It is a valid question that any sex addict and/or partner of a sex addict should ask. In the world of therapy and counseling, there are many options that are available to a prospective client; Licensed Professional Counselors (LPC), Licensed Clinical Social Workers (LCSW), Certified Sex Addiction Therapists (CSAT), sex therapists, and Licensed Marriage and Family Therapists (LMFT) etc.. No matter what the focus of treatment may be, each mental health profession’s approach varies greatly and each therapist will assure a prospective client that his or her experience and training as a mental health professional can help the client. It can be confusing and many times a client may not know who is right for the job. Sex addicts as well as partners of sex addicts who are seeking help are no exceptions to this quandary. Sex addiction therapy is not merely ‘counseling’ in essence, it has several compounding factors that increase the complexity of therapy, demanding more from the therapist.
In addition to forming a safe place for therapy to take place and being competent in advanced counseling skills, sex addiction therapy also requires a therapist to understand, know how to respond to, and be adept in helping the client with:
- The interactive nature of disorder – addictions often come in packages and are linked, interacting together. For example – smoking and alcoholism are often found together.
- How to engage the partners of sex addicts – there are numerous consequences to sex addiction that affect more than the addict. Partners of sex addicts are often casualties of addiction and need help processing how they have been impacted and how to move forward.
- Addressing denial about sex addiction (both in the addict and the partner) – without a firm grasp of the dynamics of sex addiction, a therapist will not be equipped or knowledgeable in confronting denial, the first task of sex addiction treatment.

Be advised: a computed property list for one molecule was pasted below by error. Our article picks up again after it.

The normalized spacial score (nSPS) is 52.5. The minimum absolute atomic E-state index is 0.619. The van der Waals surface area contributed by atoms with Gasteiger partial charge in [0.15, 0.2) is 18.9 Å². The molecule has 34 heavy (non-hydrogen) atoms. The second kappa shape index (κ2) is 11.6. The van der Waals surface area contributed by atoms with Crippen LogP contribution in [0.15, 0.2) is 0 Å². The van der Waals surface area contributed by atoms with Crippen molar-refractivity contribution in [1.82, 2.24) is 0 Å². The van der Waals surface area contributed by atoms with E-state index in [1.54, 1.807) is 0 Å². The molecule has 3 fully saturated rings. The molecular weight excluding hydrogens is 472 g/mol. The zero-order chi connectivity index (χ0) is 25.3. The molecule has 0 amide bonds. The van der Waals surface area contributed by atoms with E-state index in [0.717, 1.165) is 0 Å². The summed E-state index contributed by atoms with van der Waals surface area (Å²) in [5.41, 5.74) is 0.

- Traumatic bonding – many addicts are bonded to their addiction because of traumatic experiences from the past. Realizing the existence of the traumatic bond, what role anger plays when the client acts out (reenacts the trauma) and understanding how to sever the traumatic bond is a challenging piece of sex addiction therapy.
- The potential complexity and nightmare of legal issues – divorce, child custody battles, being registered as a sex offender, court-mandated sex addiction therapy, being arrested for numerous kinds of acting out including (child pornography, exhibitionism, voyeurism, child abuse, rape etc.) expose any helping therapist to additional levels of ethical, professional, and legal risk. Not all therapists are willing to take on these challenges and the extra time, effort, and legal exposure that comes with them.
- Unlike other mental health professionals, CSATs have been trained by leading experts in the sex addiction treatment field on (but not limited to) the points specified above. As already stated, general counseling requires years of academic and clinical training. All the moving pieces that need to be properly addressed add to the already challenging work that comes with general counseling.
- The debate on the existence of sex addiction continues to go back and forth as it has for years. Not all mental health providers agree that sex addiction even exists, not to mention how best to treat it. So even inside the sex addiction treatment field, you won’t find consistent, research-driven approaches that are successful. Even when there was less support for the idea of sex addiction than there is today, the originator of task-oriented approach to sex addiction treatment, Dr. Patrick Carnes, formed the International Institute for Trauma and Addiction Professionals (IITAP). IITAP functions as an educator and trainer for mental health providers who seek cutting-edge training and resources for treating those with addictive and compulsive sexual behaviors.
- The certification process often takes two to three years to complete after already studying and training for years to conduct general counseling. It is a rigorous, involved, and personally challenging period that often puts the CSAT candidate in the client’s shoes and enables the CSAT to be more empathetic toward the sex addict who experiences fear, shame, anger, and pain.
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